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Annals of internal medicine

Effectiveness of combination therapy with statin and another lipid-modifying agent compared with intensified statin monotherapy: a systematic review.


PMID 24514899

Abstract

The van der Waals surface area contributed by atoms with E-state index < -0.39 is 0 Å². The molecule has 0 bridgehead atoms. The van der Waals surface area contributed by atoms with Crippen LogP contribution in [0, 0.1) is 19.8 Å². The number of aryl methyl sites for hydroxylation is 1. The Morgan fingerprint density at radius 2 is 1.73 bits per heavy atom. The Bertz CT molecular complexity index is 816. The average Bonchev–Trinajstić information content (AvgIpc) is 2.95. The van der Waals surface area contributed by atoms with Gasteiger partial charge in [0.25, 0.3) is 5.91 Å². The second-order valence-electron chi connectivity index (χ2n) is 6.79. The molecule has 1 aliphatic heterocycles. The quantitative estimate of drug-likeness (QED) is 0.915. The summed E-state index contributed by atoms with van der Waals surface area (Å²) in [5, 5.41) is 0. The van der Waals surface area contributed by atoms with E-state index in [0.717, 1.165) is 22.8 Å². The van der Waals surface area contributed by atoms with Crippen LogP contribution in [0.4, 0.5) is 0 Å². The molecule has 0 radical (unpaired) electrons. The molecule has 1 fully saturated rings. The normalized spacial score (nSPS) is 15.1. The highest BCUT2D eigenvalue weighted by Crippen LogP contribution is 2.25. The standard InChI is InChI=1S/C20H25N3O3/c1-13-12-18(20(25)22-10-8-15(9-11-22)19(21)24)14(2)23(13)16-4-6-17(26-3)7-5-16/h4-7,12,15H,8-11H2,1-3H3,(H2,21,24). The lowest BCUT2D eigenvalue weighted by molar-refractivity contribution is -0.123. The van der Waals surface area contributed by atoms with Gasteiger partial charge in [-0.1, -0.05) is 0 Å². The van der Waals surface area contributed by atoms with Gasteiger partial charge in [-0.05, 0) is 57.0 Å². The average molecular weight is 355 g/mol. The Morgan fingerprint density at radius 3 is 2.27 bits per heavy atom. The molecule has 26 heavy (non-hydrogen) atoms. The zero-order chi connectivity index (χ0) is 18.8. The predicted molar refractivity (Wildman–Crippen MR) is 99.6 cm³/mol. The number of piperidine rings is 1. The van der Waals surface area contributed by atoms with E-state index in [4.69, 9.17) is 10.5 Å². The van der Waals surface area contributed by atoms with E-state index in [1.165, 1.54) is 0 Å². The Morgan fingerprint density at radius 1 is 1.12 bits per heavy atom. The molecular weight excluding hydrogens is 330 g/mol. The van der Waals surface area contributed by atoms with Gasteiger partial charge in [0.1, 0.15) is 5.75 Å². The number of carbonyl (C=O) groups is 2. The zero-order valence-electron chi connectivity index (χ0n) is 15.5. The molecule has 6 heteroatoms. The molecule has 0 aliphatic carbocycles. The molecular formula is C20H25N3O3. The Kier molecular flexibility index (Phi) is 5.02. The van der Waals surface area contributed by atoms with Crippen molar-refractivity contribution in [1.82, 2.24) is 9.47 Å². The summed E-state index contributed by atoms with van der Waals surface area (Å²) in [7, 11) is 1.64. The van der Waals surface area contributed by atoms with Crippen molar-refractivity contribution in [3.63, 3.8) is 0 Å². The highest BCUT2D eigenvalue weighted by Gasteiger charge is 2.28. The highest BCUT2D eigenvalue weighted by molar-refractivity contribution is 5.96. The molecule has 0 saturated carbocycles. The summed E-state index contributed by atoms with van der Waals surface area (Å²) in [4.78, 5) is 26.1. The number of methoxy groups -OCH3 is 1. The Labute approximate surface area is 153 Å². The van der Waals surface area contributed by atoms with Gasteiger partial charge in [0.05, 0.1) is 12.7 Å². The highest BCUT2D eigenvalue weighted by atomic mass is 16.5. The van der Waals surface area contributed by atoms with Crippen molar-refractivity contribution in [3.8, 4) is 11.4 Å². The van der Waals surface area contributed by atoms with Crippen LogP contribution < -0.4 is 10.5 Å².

Some patients do not tolerate or respond to high-intensity statin monotherapy. Lower-intensity statin combined with nonstatin medication may be an alternative, but the benefits and risks compared with those of higher-intensity statin monotherapy are unclear. To compare the clinical benefits, adherence, and harms of lower-intensity statin combination therapy with those of higher-intensity statin monotherapy among adults at high risk for atherosclerotic cardiovascular disease (ASCVD). MEDLINE, EMBASE, and the Cochrane Central Register of Controlled Trials from inception to July 2013, with an updated MEDLINE search through November 2013. Randomized, controlled trials published in English. Two reviewers extracted information on study design, population characteristics, interventions, and outcomes (deaths, ASCVD events, low-density lipoprotein [LDL] cholesterol level, adherence, and adverse events). Two independent reviewers assessed risk of bias. A total of 36 trials were included. Low-intensity statin plus bile acid sequestrant decreased LDL cholesterol level 0% to 14% more than mid-intensity monotherapy among high-risk hyperlipidemic patients. Mid-intensity statin plus ezetimibe decreased LDL cholesterol level 5% to 15% and 3% to 21% more than high-intensity monotherapy among patients with ASCVD and diabetes mellitus, respectively. Evidence was insufficient to evaluate LDL cholesterol for fibrates, niacin, and ω-3 fatty acids. Evidence was insufficient for long-term clinical outcomes, adherence, and harms for all regimens. Many trials had short durations and high attrition rates, lacked blinding, and did not assess long-term clinical benefits or harms. Clinicians could consider using lower-intensity statin combined with bile acid sequestrant or ezetimibe among high-risk patients intolerant of or unresponsive to statins; however, this strategy should be used with caution given the lack of evidence on long-term clinical benefits and harms. Agency for Healthcare Research and Quality.